The EKF Eq. (17) shows that z_{i} requires the knowledge of the constant channels h_{i,k}, \(h_{i,k}^{\text {SI}}\) and the transmitted symbols. Note that \(x^{\text {SI}}_{k}\), the SI symbol is perfectly known at the receiver.
3.2 Lower bound of estimation error
With the above definition of the MSE vector, we present the following proposition.
proposition 1
where Q is the state covariance matrix given by (9).
Proof
See Appendix 5. □
Remark 2
We note that (19) shows that the lower bound on the estimation error increases as the sum of diagonal elements of the covariance matrix of the states increases. Furthermore, (9) indicates that the diagonal elements of the state covariance matrix are the function of PN variance. Consequently, increasing the PN variance will result in worse estimation error. Since the residual SI cancelation is performed using the estimated SI channel, increasing the PN variance will result in worse SI cancelation performance. It is also worth to note that [34] shows that the PN variance is a monotonic increasing of function of carrier frequency. This means that the estimation error increases with increasing the carrier frequency and vice versa.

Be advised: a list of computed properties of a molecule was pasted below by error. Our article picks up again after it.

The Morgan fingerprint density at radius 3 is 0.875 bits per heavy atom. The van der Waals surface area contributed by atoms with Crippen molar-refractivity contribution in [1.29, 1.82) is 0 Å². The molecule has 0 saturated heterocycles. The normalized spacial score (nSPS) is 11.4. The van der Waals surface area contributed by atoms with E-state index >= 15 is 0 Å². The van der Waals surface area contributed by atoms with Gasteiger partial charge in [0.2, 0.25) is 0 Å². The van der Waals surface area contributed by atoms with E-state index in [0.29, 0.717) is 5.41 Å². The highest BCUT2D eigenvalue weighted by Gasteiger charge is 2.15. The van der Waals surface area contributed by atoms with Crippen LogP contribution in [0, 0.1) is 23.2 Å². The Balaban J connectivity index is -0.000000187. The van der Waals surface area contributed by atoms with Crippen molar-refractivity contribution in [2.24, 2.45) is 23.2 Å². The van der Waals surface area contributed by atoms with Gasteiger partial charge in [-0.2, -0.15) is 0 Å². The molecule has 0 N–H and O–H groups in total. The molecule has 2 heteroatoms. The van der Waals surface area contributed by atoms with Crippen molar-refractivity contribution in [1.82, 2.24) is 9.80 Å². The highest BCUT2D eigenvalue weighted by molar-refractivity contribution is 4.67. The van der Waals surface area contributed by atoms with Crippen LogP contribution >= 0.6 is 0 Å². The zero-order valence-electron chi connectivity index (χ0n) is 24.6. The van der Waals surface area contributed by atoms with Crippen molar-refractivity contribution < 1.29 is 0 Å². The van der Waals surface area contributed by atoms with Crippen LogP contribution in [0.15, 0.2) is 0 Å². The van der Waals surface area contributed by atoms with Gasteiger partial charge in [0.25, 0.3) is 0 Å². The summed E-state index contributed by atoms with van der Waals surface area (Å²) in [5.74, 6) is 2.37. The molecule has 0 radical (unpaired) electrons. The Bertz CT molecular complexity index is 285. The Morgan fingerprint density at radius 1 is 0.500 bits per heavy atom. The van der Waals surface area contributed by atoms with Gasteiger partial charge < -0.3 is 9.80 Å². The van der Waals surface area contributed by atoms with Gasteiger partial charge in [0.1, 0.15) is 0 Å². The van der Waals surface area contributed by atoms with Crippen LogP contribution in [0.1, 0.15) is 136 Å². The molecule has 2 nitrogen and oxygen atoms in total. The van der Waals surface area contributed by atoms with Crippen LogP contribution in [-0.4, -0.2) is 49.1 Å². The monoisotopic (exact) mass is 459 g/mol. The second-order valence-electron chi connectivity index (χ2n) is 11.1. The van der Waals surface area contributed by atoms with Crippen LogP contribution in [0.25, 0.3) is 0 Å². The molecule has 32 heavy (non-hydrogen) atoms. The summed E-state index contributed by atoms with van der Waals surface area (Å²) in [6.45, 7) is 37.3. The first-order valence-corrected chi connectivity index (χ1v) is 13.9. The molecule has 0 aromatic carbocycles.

3.3 Complexity analysis of EKF
Remark 3
According to Table (2), the EKF has a polynomial complexity as a function of number of transmit N_{t} and receive N_{r} antennas. We can justify the increased complexity as follows. In [20], the authors propose an algorithm for channel estimation with linear complexity. However, the algorithm in [20] assumes a constant PN for a block of data. This could be an acceptable scenario in microwave communication but does not suit mmWave communication. Hence, the increased complexity of the proposed algorithm is justified because of fast variation of PN, i.e., PN variation over symbol time.